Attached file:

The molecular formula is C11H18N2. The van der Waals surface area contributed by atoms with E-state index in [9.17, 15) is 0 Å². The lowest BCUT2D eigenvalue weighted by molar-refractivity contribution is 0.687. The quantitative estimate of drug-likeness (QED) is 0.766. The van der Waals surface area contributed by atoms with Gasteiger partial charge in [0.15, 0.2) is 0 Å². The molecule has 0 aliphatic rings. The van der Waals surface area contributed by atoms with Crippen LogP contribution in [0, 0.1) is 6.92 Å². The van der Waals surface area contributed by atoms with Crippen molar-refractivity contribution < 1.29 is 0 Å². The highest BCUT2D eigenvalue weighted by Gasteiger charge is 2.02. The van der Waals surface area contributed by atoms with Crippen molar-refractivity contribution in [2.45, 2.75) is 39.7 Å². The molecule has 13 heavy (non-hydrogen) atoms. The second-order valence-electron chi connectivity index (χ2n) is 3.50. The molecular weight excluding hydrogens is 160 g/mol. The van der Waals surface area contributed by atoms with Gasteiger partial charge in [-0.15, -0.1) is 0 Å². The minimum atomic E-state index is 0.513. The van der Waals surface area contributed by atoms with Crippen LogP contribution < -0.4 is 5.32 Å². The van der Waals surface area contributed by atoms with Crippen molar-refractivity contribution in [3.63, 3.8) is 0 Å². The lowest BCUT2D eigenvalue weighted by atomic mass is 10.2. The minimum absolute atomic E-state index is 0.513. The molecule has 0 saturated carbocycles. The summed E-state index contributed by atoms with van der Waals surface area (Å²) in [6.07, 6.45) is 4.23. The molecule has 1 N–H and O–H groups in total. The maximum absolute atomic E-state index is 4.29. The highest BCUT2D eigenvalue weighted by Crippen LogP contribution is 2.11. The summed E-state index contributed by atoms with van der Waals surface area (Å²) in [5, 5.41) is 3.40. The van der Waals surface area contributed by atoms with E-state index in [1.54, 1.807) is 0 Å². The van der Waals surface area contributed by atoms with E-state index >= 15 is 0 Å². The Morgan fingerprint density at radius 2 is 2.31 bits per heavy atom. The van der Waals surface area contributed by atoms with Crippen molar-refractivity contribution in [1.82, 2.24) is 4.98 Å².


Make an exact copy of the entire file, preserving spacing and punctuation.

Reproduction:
The molecular formula is C11H18N2. The van der Waals surface area contributed by atoms with E-state index in [9.17, 15) is 0 Å². The lowest BCUT2D eigenvalue weighted by molar-refractivity contribution is 0.687. The quantitative estimate of drug-likeness (QED) is 0.766. The van der Waals surface area contributed by atoms with Gasteiger partial charge in [0.15, 0.2) is 0 Å². The molecule has 0 aliphatic rings. The van der Waals surface area contributed by atoms with Crippen LogP contribution in [0, 0.1) is 6.92 Å². The van der Waals surface area contributed by atoms with Crippen molar-refractivity contribution < 1.29 is 0 Å². The highest BCUT2D eigenvalue weighted by Gasteiger charge is 2.02. The van der Waals surface area contributed by atoms with Crippen molar-refractivity contribution in [2.45, 2.75) is 39.7 Å². The molecule has 13 heavy (non-hydrogen) atoms. The second-order valence-electron chi connectivity index (χ2n) is 3.50. The molecular weight excluding hydrogens is 160 g/mol. The van der Waals surface area contributed by atoms with Gasteiger partial charge in [-0.15, -0.1) is 0 Å². The minimum atomic E-state index is 0.513. The van der Waals surface area contributed by atoms with Crippen LogP contribution < -0.4 is 5.32 Å². The van der Waals surface area contributed by atoms with Crippen molar-refractivity contribution in [3.63, 3.8) is 0 Å². The lowest BCUT2D eigenvalue weighted by atomic mass is 10.2. The minimum absolute atomic E-state index is 0.513. The molecule has 0 saturated carbocycles. The summed E-state index contributed by atoms with van der Waals surface area (Å²) in [6.07, 6.45) is 4.23. The molecule has 1 N–H and O–H groups in total. The maximum absolute atomic E-state index is 4.29. The highest BCUT2D eigenvalue weighted by Crippen LogP contribution is 2.11. The summed E-state index contributed by atoms with van der Waals surface area (Å²) in [5, 5.41) is 3.40. The van der Waals surface area contributed by atoms with E-state index in [1.54, 1.807) is 0 Å². The van der Waals surface area contributed by atoms with E-state index >= 15 is 0 Å². The Morgan fingerprint density at radius 2 is 2.31 bits per heavy atom. The van der Waals surface area contributed by atoms with Crippen molar-refractivity contribution in [1.82, 2.24) is 4.98 Å².